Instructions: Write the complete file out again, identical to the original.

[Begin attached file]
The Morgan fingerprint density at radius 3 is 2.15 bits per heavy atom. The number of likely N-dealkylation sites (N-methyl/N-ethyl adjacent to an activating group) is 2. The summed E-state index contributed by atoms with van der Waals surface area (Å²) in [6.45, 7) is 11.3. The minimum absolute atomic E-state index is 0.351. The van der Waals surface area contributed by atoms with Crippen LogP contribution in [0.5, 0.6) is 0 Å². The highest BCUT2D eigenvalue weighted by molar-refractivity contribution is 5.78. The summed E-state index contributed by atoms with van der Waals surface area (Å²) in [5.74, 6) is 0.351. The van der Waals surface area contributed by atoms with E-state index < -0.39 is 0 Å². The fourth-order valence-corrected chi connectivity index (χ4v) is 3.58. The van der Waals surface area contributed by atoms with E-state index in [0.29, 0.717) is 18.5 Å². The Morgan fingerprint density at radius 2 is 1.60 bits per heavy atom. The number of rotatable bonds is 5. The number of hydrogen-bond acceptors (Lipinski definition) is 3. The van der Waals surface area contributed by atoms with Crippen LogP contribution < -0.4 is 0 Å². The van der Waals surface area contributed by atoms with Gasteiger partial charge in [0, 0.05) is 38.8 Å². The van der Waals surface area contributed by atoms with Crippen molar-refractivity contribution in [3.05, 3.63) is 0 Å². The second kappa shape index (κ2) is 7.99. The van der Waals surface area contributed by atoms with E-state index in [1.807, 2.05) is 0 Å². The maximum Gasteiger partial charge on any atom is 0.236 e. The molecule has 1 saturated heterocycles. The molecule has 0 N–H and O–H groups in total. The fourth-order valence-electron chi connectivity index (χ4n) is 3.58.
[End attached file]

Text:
The Morgan fingerprint density at radius 3 is 2.15 bits per heavy atom. The number of likely N-dealkylation sites (N-methyl/N-ethyl adjacent to an activating group) is 2. The summed E-state index contributed by atoms with van der Waals surface area (Å²) in [6.45, 7) is 11.3. The minimum absolute atomic E-state index is 0.351. The van der Waals surface area contributed by atoms with Crippen LogP contribution in [0.5, 0.6) is 0 Å². The highest BCUT2D eigenvalue weighted by molar-refractivity contribution is 5.78. The summed E-state index contributed by atoms with van der Waals surface area (Å²) in [5.74, 6) is 0.351. The van der Waals surface area contributed by atoms with E-state index < -0.39 is 0 Å². The fourth-order valence-corrected chi connectivity index (χ4v) is 3.58. The van der Waals surface area contributed by atoms with E-state index in [0.29, 0.717) is 18.5 Å². The Morgan fingerprint density at radius 2 is 1.60 bits per heavy atom. The number of rotatable bonds is 5. The number of hydrogen-bond acceptors (Lipinski definition) is 3. The van der Waals surface area contributed by atoms with Crippen LogP contribution < -0.4 is 0 Å². The van der Waals surface area contributed by atoms with Gasteiger partial charge in [0, 0.05) is 38.8 Å². The van der Waals surface area contributed by atoms with Crippen molar-refractivity contribution in [3.05, 3.63) is 0 Å². The second kappa shape index (κ2) is 7.99. The van der Waals surface area contributed by atoms with E-state index in [1.807, 2.05) is 0 Å². The maximum Gasteiger partial charge on any atom is 0.236 e. The molecule has 1 saturated heterocycles. The molecule has 0 N–H and O–H groups in total. The fourth-order valence-electron chi connectivity index (χ4n) is 3.58.